GIPPSLAND Power has a really solid All-Star team. With a nice mix of toughness and class, the Power have a lot of versatile options making it a dream for any coach. From a classy midfield to key position utilities and running half-backs, the Power have a team that could match it with most others in this series.
The team has a nice balance across the board in terms of smalls and talls, as well as some nice depth off the bench. The Power would be able to size up well against most oppositions and have no shortage of captain nominees with an array of AFL captains past and present in the team. In this scenario though, Collingwood skipper Scott Pendlebury will lead the team out after being voted the Power’s All-Star Player of the AFL Era via our Instagram polls.
The defence has a nice balance to it, with Sydney and St Kilda key defender Sean Dempster and North Melbourne big man Lachlan Hansen able to take the key position players. Tyson Goldsack provides some good height off the bench and could play tall or small. In the back pockets, a couple of underrated players in David Wojcinski and Jason Gram slot into the team, with Wojcinski no stranger to success with three flags to his name.
The real X-factor is off half-back where Sam Docherty and Robert Murphy provide some elite talent. They will bring the run out of the back 50, and with both Wojcinski and Gram able to also add rebounding prowess, the Power would be able to cover the slower key defenders in this instance. Docherty could also move into the midfield if needed, allowing Goldsack to add a third tall if the opposition side tried to stretch the defence. Xavier Ellis is another could come off the bench and play half-back, or push up to a wing.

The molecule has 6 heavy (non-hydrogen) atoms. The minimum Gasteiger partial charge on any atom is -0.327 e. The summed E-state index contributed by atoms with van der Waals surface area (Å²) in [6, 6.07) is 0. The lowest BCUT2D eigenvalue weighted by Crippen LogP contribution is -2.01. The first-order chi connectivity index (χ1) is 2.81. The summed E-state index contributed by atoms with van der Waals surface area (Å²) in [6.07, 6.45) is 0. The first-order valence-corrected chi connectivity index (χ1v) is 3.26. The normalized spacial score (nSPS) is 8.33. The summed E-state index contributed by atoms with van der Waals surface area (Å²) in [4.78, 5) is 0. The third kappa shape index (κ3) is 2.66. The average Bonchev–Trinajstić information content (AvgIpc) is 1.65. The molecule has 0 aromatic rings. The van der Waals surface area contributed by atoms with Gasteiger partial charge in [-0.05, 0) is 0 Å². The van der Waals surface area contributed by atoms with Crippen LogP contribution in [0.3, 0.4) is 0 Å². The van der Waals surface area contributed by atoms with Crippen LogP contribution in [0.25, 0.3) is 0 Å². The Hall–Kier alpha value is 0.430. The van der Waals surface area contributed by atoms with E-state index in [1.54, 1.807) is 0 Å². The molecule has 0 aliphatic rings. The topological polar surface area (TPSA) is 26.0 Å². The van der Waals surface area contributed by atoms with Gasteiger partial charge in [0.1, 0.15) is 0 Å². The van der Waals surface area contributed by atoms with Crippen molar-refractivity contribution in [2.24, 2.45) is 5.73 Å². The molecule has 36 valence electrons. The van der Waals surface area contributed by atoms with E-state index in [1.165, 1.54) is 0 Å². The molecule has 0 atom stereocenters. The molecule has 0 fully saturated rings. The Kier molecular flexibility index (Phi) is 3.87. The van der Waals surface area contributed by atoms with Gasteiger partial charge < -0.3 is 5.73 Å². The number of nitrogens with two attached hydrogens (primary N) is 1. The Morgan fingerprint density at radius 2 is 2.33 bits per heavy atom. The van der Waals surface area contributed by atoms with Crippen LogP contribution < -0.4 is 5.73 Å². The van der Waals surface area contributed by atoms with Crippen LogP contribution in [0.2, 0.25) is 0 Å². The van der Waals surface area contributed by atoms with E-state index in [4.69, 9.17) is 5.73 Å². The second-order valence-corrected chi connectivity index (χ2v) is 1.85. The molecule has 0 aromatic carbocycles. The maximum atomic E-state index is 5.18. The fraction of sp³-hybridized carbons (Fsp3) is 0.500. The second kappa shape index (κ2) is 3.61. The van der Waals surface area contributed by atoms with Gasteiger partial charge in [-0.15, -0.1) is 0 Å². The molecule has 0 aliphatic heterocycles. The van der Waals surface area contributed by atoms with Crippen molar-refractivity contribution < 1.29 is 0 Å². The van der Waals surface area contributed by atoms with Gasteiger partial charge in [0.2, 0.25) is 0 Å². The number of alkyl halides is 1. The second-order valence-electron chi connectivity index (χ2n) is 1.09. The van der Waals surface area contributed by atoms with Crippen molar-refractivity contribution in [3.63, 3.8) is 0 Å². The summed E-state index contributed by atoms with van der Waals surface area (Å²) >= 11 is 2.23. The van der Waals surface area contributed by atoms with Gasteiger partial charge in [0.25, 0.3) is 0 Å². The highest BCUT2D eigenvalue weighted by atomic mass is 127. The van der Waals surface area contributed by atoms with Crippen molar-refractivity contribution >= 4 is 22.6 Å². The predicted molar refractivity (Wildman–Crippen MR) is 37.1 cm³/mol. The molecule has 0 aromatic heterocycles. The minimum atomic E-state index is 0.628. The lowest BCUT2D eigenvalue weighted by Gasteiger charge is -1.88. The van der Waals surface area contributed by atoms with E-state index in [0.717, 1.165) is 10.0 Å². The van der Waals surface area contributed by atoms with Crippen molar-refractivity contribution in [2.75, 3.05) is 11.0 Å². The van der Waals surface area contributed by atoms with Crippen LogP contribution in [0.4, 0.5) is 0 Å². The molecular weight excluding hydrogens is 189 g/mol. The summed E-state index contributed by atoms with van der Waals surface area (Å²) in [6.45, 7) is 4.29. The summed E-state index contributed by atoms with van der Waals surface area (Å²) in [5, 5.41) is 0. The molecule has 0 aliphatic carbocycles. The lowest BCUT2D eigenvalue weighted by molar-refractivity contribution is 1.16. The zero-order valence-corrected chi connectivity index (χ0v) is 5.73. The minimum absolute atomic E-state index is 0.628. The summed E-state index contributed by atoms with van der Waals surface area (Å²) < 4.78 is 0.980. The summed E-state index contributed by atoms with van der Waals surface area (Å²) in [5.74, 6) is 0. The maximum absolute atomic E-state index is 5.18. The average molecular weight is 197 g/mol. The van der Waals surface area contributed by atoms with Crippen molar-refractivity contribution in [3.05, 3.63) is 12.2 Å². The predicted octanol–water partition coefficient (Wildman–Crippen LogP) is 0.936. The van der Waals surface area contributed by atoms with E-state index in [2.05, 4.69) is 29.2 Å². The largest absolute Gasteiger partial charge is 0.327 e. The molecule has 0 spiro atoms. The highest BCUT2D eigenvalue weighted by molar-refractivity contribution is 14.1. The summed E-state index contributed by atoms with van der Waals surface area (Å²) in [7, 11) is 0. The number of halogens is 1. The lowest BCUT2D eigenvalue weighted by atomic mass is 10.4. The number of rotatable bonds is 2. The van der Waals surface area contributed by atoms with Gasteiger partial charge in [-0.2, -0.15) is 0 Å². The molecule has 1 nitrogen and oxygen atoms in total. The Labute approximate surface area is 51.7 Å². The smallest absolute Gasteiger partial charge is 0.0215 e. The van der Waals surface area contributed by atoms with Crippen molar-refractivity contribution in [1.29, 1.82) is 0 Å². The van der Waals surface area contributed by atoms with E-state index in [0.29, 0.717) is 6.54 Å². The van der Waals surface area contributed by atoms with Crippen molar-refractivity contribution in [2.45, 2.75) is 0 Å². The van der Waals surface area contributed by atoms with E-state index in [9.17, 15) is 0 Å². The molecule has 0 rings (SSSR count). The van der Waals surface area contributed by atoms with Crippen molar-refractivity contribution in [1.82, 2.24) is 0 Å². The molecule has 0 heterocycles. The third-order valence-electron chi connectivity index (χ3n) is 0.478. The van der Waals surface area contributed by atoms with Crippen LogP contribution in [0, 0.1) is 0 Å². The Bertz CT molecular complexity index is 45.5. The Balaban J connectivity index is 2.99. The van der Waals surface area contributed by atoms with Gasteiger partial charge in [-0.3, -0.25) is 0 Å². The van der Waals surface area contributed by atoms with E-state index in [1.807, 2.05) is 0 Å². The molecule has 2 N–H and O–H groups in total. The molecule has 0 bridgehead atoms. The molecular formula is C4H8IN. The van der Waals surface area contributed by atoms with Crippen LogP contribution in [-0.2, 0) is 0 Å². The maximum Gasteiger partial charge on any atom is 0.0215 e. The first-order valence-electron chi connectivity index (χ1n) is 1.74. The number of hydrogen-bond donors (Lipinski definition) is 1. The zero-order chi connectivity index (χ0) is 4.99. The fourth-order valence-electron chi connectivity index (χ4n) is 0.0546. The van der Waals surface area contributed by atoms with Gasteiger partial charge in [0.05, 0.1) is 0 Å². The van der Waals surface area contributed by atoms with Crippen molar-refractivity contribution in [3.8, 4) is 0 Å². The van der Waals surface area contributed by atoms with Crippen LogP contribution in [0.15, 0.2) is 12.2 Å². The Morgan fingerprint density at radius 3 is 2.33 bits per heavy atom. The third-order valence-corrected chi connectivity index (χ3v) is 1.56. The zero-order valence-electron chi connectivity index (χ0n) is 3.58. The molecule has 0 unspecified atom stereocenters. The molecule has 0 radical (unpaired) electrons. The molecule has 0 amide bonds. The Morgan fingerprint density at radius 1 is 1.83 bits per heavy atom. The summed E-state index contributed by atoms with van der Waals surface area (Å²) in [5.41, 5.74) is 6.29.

Class with a capital ‘C’ is the best way to put it. Pendlebury is Mr Dependable having the most accolades of anyone in the side thanks to six All-Australians, five best and fairests, four All-Australian 40-squad nominations, a Norm Smith and 194 Brownlow votes. He is joined in the middle by two-time All-Australian and one-time best and fairest winner Brendon Goddard, with former Magpie turned Blue, Dale Thomas, and current Bomber Dyson Heppell rounding out a strong core. Goddard could also play defence or forward, which gives the Power great versatility in the line-up.
Greg Tivendale is the odd one out in the sense that his career ended when most of the other midfielders in this group were starting to hit their straps. Off the bench, the Power has a number of options from which to rotate, including Troy Makepeace, Luke Ablett, Jason Winderlich and Josh Dunkley. With limited ruck options, Nathan Vardy gets the nod after 68 games and 42 goals – second lowest only to Dunkley (66 and 36).
A tall forward line to be fair, with Jarryd Roughead the key centre piece and sole Coleman Medallist in the side. He also has success with four flags to his name and stands alongside fellow tall, Leigh Brown who could play anywhere on the field, but we have slotted him in the forward pocket. Mark Stevens at centre half-forward booted 123 goals in 122 games playing in a premiership with Adelaide to make it a three-prong tall attack.
Tim Membrey could be argued as even a fourth tall, but he adds a slightly different element to the others, and he makes the side off 169 goals in 92 games. The two smalls are Tom Papley and Jarryd Blair who would create some goals out of nothing, and Papley is one who could become something really special in the years to come. There might not be too many options coming off the bench from a forward perspective, but Dunkley could roll through here if need be.
With the talent at the Power’s disposal, the depth wains a little outside the top 25, but there are a number of players who were able to forge out 90-plus game careers such as Tomas Bugg (94), Andrew McQualter (94), Ben Robbins (92) and Koby Stevens (91), while Brent Macaffer won a premiership with the Magpies playing a strong role in 2010.